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1. May 9, 2015

### TheDemx27

I've been using euler's formula now more than I have in the past, (using it for circuit analysis stuff), and so its been floating around in my head a bit more.

Say you have $e^{2πi}=1$ and you take the natural log of both sides.

$\log_e( e^{2πi})=\log_e(1)$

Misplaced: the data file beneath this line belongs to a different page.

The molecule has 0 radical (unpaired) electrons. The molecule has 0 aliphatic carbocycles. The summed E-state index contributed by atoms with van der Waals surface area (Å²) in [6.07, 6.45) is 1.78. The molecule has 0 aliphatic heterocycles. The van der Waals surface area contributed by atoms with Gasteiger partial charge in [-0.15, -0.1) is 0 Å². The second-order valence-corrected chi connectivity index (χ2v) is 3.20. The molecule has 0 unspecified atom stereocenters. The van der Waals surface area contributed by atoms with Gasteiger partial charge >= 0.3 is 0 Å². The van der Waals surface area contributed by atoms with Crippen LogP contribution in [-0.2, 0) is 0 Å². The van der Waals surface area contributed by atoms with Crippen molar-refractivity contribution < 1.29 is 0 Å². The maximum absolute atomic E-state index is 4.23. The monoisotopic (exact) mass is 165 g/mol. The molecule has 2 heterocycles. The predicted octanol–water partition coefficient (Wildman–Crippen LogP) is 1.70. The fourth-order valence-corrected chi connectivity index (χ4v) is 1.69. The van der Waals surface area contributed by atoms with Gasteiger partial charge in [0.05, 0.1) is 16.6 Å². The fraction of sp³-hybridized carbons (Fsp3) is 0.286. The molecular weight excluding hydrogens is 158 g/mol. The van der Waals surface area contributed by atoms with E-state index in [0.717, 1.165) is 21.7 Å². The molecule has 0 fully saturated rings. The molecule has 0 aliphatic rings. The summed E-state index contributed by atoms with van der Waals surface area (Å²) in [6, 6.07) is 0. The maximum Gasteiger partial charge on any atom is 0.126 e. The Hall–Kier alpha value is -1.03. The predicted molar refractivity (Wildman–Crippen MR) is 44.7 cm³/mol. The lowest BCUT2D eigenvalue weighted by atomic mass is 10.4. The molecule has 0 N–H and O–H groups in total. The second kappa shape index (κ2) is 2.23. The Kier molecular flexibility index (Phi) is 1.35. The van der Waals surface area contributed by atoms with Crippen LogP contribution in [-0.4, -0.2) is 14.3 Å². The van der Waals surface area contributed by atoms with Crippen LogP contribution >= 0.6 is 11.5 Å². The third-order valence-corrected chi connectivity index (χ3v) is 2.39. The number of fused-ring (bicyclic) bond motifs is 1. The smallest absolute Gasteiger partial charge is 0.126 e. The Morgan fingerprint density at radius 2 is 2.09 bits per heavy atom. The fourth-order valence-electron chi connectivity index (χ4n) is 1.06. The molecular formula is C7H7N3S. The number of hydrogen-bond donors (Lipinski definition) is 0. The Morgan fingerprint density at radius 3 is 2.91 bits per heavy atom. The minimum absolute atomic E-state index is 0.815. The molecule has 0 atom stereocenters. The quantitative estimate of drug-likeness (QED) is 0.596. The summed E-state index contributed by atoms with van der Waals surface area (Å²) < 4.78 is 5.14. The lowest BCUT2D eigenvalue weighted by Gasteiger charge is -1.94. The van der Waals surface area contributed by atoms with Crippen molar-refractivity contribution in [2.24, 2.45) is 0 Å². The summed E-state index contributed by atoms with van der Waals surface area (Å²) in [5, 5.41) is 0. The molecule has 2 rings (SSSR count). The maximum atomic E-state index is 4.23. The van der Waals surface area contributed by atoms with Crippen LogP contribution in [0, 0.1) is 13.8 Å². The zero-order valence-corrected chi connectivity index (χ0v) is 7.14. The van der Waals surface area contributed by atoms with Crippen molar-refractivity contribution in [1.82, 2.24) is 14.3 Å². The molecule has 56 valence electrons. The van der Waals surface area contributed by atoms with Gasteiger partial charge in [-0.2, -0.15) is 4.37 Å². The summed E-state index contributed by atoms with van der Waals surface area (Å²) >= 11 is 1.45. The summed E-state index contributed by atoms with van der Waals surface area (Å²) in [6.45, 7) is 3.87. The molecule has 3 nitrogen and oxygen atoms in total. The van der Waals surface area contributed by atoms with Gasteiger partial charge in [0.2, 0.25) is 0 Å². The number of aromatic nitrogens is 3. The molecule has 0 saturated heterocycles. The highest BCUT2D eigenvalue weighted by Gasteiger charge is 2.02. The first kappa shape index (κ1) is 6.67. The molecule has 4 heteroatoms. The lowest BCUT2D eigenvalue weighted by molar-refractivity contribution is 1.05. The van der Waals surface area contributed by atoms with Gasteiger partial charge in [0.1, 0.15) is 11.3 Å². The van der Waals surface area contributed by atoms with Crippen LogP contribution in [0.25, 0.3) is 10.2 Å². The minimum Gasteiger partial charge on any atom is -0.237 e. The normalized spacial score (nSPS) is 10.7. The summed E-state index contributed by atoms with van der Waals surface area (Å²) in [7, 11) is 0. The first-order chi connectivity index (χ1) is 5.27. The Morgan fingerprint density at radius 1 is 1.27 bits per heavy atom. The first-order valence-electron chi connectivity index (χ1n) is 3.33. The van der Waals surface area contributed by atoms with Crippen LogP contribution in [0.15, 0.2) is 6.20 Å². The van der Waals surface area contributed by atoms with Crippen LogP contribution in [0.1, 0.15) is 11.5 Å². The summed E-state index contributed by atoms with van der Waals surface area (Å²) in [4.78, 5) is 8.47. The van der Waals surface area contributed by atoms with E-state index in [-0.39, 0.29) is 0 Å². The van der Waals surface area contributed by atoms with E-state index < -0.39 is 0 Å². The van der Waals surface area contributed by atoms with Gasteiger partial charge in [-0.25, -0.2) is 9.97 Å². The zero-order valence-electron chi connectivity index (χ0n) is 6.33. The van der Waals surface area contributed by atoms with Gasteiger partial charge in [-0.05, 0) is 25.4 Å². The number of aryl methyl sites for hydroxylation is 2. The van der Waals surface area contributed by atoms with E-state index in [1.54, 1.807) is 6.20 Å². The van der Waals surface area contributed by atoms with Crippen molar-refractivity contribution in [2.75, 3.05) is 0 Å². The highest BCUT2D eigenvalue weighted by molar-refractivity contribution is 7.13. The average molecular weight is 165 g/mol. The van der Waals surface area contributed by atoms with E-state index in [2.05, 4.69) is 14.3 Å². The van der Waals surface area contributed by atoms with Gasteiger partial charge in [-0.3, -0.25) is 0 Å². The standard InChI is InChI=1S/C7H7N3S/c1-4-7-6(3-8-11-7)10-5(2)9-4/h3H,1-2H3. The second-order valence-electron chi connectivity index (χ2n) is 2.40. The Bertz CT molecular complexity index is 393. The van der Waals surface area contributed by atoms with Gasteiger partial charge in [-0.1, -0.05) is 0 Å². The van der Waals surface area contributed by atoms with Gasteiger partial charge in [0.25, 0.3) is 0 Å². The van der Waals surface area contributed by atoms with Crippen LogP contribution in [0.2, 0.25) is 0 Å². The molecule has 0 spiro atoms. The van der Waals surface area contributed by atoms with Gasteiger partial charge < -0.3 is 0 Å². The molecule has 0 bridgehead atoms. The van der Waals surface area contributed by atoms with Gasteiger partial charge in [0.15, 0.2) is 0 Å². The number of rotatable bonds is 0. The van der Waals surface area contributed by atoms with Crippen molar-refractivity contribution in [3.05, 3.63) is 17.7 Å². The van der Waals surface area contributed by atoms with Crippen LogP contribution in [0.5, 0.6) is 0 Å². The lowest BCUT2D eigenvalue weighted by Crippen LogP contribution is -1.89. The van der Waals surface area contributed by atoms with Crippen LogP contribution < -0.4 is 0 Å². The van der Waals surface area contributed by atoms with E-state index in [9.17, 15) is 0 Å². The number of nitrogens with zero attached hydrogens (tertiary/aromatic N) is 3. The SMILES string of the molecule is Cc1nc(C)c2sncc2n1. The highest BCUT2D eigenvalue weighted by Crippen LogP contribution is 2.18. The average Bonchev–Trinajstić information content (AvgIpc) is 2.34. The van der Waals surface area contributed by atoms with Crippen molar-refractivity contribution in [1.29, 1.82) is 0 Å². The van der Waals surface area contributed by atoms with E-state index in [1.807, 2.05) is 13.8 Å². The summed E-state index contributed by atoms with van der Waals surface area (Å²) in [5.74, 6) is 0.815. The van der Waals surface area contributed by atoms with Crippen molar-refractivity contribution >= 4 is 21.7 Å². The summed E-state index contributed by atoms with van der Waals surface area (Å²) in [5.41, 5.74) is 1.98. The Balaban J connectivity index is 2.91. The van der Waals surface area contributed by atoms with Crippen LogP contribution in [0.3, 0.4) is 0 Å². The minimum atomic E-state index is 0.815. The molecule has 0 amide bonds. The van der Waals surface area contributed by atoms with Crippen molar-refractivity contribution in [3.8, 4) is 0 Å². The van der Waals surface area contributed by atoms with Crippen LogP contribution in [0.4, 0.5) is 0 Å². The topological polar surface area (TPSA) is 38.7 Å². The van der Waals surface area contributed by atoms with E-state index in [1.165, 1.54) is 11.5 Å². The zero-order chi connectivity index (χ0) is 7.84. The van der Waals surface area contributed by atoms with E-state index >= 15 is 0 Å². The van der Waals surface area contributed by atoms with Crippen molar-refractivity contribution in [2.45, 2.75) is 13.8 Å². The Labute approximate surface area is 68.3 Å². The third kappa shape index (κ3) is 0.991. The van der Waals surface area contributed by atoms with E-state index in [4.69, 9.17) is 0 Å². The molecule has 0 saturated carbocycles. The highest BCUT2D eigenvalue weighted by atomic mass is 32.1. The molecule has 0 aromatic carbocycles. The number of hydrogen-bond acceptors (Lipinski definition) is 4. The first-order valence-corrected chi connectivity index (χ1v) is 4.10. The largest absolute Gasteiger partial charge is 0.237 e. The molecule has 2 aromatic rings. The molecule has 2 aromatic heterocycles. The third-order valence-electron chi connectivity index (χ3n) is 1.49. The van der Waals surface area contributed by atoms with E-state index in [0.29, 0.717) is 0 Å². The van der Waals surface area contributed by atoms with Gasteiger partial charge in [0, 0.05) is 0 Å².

$2πi=0$
uhhhhh...

2. May 9, 2015

### axmls

The problem is that you are using the real natural logarithm, which is the inverse of the real exponential function $e^x$. You need to use the complex logarithm.

3. May 9, 2015

### TheDemx27

Ah, thankyou.

4. May 9, 2015

### certainly

The general equation is $e^{\pm 2ni\pi}=1$
The function $e^{ix}$ has periods of $2\pi$, just as the trigonometric functions have periods of $2\pi$
[i.e. although $sin(2\pi)=sin(0),\ 2\pi\neq0$]